We are sitting at a round table with New York-based music video director Blake Farber. As he talks about his childhood in New York, Farber seems to lose his train of thought. He stares at the window in front of him from where he can spot a carrom game in progress. He takes a long pause and tilts his head with a frown. Then he whispers, “I really want to go out there and take a top angle shot of the board, maybe make a small stop-motion film with the coins being tossed around.” He nods, snaps his fingers and, before we know it, he is back to talking about his childhood, as if unaware of what he just said.
Farber credits this compulsive, artistic eye to his photographer parents, and film-maker Stanley Kubrick, who inspired in him the ability to spot cinematic moments in everything he saw. Farber realised his calling for film-making when he was just 16 and made numerous music videos for Old York, his music band.
“I toured and met a lot of people within the music industry. The contacts I made snowballed into a number of music video projects,” he says. He subsequently got offers from Italy, Japan and Sicily to shoot independent music videos for local artists.
During a conversation with a friend, Farber even got an opportunity to shoot for RnB star Beyoncé Knowles. “My friend called to congratulate me on one of my videos. He went on to tell me that an artist he was working with at the time was unhappy with her music video director, and asked me if I could step in. He later revealed that it was Beyoncé,” he says.
Farber shot and edited Countdown in 2011, over the span of two days. “She was six months pregnant at the time. It was an awe-inspiring experience,” he adds.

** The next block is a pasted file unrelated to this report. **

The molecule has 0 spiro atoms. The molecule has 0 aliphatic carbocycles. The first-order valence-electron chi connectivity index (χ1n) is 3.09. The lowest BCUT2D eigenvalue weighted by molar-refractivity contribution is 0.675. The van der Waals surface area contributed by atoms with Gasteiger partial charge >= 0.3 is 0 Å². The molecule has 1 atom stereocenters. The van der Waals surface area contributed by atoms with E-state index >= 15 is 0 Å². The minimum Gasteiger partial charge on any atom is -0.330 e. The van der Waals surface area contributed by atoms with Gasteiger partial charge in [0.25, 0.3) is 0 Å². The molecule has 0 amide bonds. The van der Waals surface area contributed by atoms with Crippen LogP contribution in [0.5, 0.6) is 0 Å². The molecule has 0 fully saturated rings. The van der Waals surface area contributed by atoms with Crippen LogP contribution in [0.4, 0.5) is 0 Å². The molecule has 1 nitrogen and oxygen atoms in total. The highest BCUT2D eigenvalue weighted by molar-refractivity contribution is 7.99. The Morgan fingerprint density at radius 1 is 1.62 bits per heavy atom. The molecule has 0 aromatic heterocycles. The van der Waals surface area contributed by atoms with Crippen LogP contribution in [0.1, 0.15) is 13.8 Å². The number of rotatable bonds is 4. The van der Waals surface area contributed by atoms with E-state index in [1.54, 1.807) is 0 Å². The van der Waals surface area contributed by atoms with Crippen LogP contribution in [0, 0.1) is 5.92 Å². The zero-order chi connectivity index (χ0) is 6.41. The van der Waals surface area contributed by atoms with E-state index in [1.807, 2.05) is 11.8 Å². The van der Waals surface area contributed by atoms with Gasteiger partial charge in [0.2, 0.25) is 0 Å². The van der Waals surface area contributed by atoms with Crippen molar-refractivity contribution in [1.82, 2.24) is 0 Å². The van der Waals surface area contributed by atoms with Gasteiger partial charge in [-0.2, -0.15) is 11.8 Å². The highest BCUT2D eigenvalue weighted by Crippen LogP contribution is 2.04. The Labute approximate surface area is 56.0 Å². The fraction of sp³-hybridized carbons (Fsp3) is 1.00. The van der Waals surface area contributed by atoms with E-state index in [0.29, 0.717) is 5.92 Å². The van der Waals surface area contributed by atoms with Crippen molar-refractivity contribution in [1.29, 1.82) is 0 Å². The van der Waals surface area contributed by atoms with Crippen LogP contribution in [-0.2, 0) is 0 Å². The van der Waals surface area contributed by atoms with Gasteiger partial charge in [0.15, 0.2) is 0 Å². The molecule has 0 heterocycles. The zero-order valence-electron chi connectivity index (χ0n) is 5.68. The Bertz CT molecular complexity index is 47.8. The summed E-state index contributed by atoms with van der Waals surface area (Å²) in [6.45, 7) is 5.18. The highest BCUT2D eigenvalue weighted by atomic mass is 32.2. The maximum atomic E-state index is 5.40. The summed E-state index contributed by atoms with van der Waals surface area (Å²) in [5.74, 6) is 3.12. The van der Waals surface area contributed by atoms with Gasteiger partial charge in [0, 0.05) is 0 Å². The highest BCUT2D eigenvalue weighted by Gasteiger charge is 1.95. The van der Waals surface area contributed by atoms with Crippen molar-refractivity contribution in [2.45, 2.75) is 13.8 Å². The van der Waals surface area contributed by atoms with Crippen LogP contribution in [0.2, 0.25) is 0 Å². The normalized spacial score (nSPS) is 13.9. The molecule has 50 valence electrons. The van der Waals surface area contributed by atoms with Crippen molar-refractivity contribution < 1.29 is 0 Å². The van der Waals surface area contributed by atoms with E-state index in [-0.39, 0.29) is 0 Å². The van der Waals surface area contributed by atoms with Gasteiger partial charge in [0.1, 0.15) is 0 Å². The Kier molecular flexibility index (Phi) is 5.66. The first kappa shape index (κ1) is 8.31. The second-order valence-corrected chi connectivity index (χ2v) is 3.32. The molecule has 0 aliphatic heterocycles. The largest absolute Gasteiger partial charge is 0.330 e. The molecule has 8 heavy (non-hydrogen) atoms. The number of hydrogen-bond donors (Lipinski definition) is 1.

Farber acknowledges that word-of-mouth publicity has contributed significantly to his career. It was again through a mutual friend that he was introduced to music producer and sound designer Ashish Manchanda. “I’ve wanted to come to India since 2013. I think there is tremendous talent here and a pool of opportunity. Moreover, I love how culturally rooted and diverse the country is. There is a story to be told everywhere I look,” he says.
Earlier this year, Manchanda and Farber embarked on a campaign that would provide an international platform to musicians in Mumbai. Titled Parivar Tea Canvas, the project will select seven artists from the city and give them an opportunity to work with Farber on an independent music video. “The only thing India lacks right now is an international outlook. I want to enable local artists to get a global outreach through my videos so that they can compete in an international music scenario,” he says.
Log on to parivarteacanvas.com to send in your entries. Seven finalists will get an opportunity to work with Blake Farber on individual music videos. Entries open till November 30.